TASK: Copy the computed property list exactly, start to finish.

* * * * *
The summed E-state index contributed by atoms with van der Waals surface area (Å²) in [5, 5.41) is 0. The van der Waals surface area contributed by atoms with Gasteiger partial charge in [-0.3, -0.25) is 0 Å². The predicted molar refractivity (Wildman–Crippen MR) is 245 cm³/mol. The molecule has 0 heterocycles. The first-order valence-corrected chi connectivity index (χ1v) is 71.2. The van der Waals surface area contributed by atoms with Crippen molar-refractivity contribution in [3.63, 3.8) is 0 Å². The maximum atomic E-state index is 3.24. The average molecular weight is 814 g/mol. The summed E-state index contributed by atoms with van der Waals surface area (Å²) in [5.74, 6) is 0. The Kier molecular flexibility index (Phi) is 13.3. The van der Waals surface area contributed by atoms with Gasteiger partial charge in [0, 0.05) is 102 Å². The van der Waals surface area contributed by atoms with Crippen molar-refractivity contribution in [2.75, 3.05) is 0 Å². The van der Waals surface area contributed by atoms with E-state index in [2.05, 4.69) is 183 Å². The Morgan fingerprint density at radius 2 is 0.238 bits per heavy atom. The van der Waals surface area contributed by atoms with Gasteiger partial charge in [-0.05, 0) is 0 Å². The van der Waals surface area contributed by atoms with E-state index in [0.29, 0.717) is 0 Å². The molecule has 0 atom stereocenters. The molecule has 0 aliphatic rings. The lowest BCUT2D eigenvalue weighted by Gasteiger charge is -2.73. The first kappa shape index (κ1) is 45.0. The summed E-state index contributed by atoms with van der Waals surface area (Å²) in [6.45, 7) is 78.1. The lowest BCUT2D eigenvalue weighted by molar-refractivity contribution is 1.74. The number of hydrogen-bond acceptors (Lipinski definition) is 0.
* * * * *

The summed E-state index contributed by atoms with van der Waals surface area (Å²) in [5, 5.41) is 0. The van der Waals surface area contributed by atoms with Gasteiger partial charge in [-0.3, -0.25) is 0 Å². The predicted molar refractivity (Wildman–Crippen MR) is 245 cm³/mol. The molecule has 0 heterocycles. The first-order valence-corrected chi connectivity index (χ1v) is 71.2. The van der Waals surface area contributed by atoms with Crippen molar-refractivity contribution in [3.63, 3.8) is 0 Å². The maximum atomic E-state index is 3.24. The average molecular weight is 814 g/mol. The summed E-state index contributed by atoms with van der Waals surface area (Å²) in [5.74, 6) is 0. The Kier molecular flexibility index (Phi) is 13.3. The van der Waals surface area contributed by atoms with Gasteiger partial charge in [0, 0.05) is 102 Å². The van der Waals surface area contributed by atoms with Crippen molar-refractivity contribution in [2.75, 3.05) is 0 Å². The van der Waals surface area contributed by atoms with E-state index in [2.05, 4.69) is 183 Å². The Morgan fingerprint density at radius 2 is 0.238 bits per heavy atom. The van der Waals surface area contributed by atoms with Gasteiger partial charge in [-0.05, 0) is 0 Å². The van der Waals surface area contributed by atoms with E-state index in [0.29, 0.717) is 0 Å². The molecule has 0 atom stereocenters. The molecule has 0 aliphatic rings. The lowest BCUT2D eigenvalue weighted by Gasteiger charge is -2.73. The first kappa shape index (κ1) is 45.0. The summed E-state index contributed by atoms with van der Waals surface area (Å²) in [6.45, 7) is 78.1. The lowest BCUT2D eigenvalue weighted by molar-refractivity contribution is 1.74. The number of hydrogen-bond acceptors (Lipinski definition) is 0.